Restoring and Preserving the Land for Future Generations
In 1986, a group of men including Gerry Goth and Lee Swanson (pictured) from the Cross Plains area purchased land for hunting and for teaching youth about hunting. They thought they knew what they wanted from the land, but the process of getting to know the land changed the way each of them viewed their relationship to it.
After they began clearing brush, they found dormant native wildflowers and made a commitment to restoring the land’s former ecosystems, which included prairie, oak savanna, oak openings, wetlands and wet prairies.
In 1987 they formed Swamplovers Foundation, and restoration efforts have continued and expanded since that time. Currently, they have 460 acres undergoing restoration and research with amazing biodiversity — more than 1,269 species have been documented including at least 98 that are extremely rare or of conservation priority. Through the removal of dense brush, they uncovered a population of state-threatened pale purple coneflowers.
Community participation has been essential. They have involved the Dane County Parks Department, local scout troops, UW-Madison entomology students, landowners, elementary school students, garden groups, UW-Platteville dendrology students, and UW-Whitewater natural sciences students. Contributing nonprofit organizations include Madison Audubon Society, interns from the Ice Age Trail Alliance and Fayville Grove Sanctuary, Pheasants Forever, Operation Fresh Start crews, and volunteers from the Cross Plains Lions Club, The Prairie Enthusiasts and the Wisconsin Wetlands Association.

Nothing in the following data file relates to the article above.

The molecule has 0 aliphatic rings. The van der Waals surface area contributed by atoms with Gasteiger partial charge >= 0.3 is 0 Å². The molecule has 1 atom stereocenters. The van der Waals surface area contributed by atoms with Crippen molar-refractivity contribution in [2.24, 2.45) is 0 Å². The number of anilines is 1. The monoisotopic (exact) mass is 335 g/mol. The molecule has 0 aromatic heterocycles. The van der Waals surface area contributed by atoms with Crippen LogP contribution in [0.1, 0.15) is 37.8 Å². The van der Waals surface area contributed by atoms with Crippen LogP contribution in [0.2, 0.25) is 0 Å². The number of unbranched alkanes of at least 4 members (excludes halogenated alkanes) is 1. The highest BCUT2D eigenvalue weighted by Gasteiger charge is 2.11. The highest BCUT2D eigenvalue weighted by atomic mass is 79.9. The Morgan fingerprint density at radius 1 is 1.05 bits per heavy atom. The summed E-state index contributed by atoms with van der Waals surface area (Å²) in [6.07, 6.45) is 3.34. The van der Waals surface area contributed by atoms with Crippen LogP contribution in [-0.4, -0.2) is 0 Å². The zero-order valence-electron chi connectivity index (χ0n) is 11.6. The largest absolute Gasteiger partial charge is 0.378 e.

The organizers have received a diversity of funds for their work from the Conservation Reserve Program, US Fish and Wildlife Service, Natural Resources Conservation Service, and Wisconsin Department of Natural Resources grants, as well as a grant through the Dane County Environmental Council Community Partners program. They have also used private funding through the Swamplovers Foundation and from many other private donors.
Swamplovers has received recognition from various sources, including a Comeback Champ Award from the Wisconsin DNR, the Field and Stream Conservation Hero Award and a Pheasants Forever Conservation Award.
To quote Mike Foy, Wisconsin DNR Wildlife Biologist, in his letter of support for this nomination: “From the beginning, the Swamplovers welcomed and engaged the community in their projects, providing restoration and outdoor skills workshops, field training, research, education and recreational opportunities.
“Then they went on to ensure that future generations would benefit from their efforts, working with Dane County, the Wisconsin Knowles-Nelson Stewardship Program, the Ice Age Park and Trail Foundation, and the National Parks Service to develop an Ice Age Trail segment and ultimately protect the property forever for public use and enjoyment.”